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Supreme Court in holding pattern, awaiting ninth justice
Employment Law | 2016/10/01 19:27
The Supreme Court is set to begin its new term as it ended the last one — down one justice and ideologically deadlocked on a range of issues.
 
The absence of a ninth justice since Antonin Scalia's death in February has hamstrung the court in several cases. It's forced the justices to look for less contentious issues on which they're less likely to divide by 4-4.

It could be several months, at least, before the nation's highest court is again operating at full strength.

How the presidential election turns out will go a long way toward determining the judicial outlook of the ninth justice, the direction of the court and the outcome of several cases already being heard and others that probably will be at the court soon.

A rush hour commuter train crashed through a barrier at the busy Hoboken station and lurched across the waiting area Thursday morning, killing one person and injuring more than 100 others in a grisly wreck that renewed questions about whether long-delayed automated safety technology could have prevented tragedy.

People pulled chunks of concrete off pinned and bleeding victims, passengers kicked out windows and crawled to safety and cries and screams could be heard in the wreckage as emergency workers rushed to reach the injured in the tangle of twisted metal and dangling wires just across the Hudson River from New York City.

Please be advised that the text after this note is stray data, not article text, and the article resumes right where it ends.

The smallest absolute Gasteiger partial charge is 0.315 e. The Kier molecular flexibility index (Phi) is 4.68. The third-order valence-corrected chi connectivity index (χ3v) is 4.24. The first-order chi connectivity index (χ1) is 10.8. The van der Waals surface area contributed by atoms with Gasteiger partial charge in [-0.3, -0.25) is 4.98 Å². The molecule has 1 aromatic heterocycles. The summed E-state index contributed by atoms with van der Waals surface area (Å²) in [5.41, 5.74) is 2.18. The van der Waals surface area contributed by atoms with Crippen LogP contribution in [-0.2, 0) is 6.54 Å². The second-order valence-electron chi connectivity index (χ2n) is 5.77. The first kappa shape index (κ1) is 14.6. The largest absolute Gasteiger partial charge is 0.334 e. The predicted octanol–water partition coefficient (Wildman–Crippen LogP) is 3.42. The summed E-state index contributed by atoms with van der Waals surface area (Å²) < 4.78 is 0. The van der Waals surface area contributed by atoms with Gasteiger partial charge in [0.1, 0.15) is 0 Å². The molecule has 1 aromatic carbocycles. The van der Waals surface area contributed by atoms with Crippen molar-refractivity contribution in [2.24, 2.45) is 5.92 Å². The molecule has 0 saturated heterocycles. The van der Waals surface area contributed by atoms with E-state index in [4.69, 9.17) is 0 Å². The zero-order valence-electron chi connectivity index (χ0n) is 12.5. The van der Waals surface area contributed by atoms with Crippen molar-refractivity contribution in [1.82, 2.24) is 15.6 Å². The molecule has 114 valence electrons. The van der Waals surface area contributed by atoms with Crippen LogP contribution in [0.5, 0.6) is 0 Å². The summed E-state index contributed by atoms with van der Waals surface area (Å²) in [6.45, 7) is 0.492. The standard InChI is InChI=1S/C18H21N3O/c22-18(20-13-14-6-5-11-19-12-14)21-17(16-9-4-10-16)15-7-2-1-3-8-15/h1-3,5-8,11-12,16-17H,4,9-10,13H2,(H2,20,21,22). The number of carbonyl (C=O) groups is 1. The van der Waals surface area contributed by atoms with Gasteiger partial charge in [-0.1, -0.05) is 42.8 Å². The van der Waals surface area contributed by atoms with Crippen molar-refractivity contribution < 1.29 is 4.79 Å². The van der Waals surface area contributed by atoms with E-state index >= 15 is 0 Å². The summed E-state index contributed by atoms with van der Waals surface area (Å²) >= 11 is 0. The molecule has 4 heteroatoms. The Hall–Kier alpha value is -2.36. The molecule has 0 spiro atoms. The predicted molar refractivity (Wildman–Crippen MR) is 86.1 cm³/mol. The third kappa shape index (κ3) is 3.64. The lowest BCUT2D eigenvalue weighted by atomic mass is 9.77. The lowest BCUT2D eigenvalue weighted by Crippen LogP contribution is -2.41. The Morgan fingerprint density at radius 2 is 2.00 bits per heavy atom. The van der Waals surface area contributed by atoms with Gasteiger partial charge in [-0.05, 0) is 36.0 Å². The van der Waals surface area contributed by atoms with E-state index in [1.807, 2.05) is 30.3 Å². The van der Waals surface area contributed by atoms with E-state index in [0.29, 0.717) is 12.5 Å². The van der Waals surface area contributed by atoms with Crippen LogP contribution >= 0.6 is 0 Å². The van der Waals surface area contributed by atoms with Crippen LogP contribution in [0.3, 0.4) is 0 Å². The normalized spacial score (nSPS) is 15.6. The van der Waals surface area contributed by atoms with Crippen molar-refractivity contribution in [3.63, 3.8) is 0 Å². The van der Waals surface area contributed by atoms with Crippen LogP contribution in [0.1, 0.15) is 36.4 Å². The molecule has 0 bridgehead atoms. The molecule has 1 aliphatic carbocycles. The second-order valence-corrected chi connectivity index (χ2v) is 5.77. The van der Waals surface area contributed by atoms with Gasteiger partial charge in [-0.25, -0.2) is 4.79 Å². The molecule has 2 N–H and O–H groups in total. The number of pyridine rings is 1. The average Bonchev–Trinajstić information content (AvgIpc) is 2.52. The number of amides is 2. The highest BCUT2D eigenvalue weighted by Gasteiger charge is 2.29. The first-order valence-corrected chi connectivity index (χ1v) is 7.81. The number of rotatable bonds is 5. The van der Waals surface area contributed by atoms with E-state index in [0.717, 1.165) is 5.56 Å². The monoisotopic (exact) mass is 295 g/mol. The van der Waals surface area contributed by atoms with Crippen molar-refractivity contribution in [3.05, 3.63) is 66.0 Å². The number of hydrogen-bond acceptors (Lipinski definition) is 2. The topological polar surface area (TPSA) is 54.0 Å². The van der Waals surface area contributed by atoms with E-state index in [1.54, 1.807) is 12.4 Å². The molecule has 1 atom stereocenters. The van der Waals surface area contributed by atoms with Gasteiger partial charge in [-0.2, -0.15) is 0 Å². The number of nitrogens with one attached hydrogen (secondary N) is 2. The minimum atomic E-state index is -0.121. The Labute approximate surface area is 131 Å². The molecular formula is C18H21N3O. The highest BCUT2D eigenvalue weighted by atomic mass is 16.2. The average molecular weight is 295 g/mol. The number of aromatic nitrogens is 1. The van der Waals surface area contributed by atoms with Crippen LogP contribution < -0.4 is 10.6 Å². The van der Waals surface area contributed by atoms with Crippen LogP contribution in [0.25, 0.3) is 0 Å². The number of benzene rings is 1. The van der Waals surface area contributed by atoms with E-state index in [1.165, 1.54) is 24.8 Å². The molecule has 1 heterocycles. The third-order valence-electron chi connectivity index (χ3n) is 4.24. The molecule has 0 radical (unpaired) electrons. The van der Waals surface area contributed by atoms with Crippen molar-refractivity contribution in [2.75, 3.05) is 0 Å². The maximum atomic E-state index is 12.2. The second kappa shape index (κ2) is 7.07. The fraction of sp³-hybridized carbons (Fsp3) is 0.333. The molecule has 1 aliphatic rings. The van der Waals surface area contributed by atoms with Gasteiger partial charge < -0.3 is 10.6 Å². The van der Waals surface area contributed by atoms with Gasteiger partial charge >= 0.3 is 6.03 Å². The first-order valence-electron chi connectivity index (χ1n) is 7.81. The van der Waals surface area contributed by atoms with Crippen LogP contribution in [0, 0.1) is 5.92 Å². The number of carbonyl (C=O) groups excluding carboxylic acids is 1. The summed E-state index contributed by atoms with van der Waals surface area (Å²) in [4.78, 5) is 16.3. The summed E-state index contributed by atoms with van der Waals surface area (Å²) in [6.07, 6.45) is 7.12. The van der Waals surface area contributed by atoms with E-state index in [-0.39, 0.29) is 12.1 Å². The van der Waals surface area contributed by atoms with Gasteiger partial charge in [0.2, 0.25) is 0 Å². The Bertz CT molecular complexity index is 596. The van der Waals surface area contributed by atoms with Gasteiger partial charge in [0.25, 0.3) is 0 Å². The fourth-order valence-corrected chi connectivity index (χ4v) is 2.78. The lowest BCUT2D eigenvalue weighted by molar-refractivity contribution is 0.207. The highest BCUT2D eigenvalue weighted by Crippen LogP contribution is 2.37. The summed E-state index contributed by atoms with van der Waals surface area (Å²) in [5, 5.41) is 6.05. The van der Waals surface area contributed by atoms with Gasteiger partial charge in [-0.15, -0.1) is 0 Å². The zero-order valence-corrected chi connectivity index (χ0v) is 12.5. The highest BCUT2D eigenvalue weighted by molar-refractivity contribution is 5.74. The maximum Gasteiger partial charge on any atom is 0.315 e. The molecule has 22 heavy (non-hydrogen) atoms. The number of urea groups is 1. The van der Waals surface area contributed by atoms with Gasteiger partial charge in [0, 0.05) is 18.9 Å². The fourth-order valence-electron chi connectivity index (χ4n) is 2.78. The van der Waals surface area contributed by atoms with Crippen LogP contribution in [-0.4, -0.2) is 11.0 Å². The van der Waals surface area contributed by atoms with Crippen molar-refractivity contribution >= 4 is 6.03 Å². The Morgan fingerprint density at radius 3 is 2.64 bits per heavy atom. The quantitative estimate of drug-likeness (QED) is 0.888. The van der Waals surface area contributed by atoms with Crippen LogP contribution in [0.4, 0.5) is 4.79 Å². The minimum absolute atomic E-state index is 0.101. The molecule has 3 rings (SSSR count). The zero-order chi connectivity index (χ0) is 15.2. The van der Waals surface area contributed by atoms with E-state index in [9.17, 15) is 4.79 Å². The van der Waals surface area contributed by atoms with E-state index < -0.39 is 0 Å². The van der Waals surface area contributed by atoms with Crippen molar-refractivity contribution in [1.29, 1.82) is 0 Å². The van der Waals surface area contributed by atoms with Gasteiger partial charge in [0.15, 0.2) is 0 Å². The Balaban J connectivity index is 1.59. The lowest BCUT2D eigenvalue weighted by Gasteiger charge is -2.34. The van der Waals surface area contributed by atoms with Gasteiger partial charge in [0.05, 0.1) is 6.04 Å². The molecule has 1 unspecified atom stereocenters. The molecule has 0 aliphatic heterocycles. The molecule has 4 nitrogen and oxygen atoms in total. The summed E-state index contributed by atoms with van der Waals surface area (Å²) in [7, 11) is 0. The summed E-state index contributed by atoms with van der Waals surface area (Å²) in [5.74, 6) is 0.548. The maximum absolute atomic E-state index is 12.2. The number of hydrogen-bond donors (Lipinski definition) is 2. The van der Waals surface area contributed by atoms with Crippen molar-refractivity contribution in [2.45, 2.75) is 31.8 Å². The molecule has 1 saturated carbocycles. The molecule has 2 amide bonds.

The New Jersey Transit train ran off the end of the track as it was pulling in around 8:45 a.m., smashing through a concrete-and-steel bumper. As it ground to a halt in the waiting area, it knocked out pillars, collapsing a section of the roof.



Court gives fertilizer dealers a reprieve from policy change
Employment Law | 2016/09/27 05:03
A court ruling has given farm fertilizer dealers a reprieve from a federal policy change that some say would unfairly burden the industry.

The Occupational Safety and Health Administration policy change announced last year would regulate retail dealers of farm fertilizer such as anhydrous ammonia under the same standards as manufacturers. It came after a deadly explosion at a Texas plant in 2013.

The Agricultural Retailers Association and The Fertilizer Institute say the change would affect 3,800 fertilizer retailers nationwide, costing them more than $100 million. The two organizations sued a year ago.

The change was to take effect this coming Saturday. But a federal appeals court has ruled that OSHA can't implement it without going through a formal rule-making process.



DC gun law gets hearing before Washington appeals court
Employment Law | 2016/09/22 05:03
An appeals court will hear challenges to a District of Columbia law that places tough requirements for gun owners to get concealed carry permits.

A three-judge panel of the U.S. Court of Appeals for the D.C. Circuit is hearing arguments Tuesday in two cases involving the law, which requires people who want to carry a gun in public to show a "good reason to fear injury" or another "proper reason" to carry the weapon. Reasons might include a personal threat, or a job that requires a person to carry or protect cash or valuables. Lower court judges have disagreed on whether the law is constitutional.

The hearing is the latest in a long-running tussle over the city's gun laws. Eight years ago, the U.S. Supreme Court struck down the city's ban on handguns, leading the city to rewrite its gun laws. City law now requires residents to register guns kept at their homes or businesses; more than 16,500 guns have been registered, according to police.

Anyone who wants to carry a weapon outside the home needs a separate concealed carry license. The police department said last week that 89 people have been granted concealed carry permits and 374 have been denied.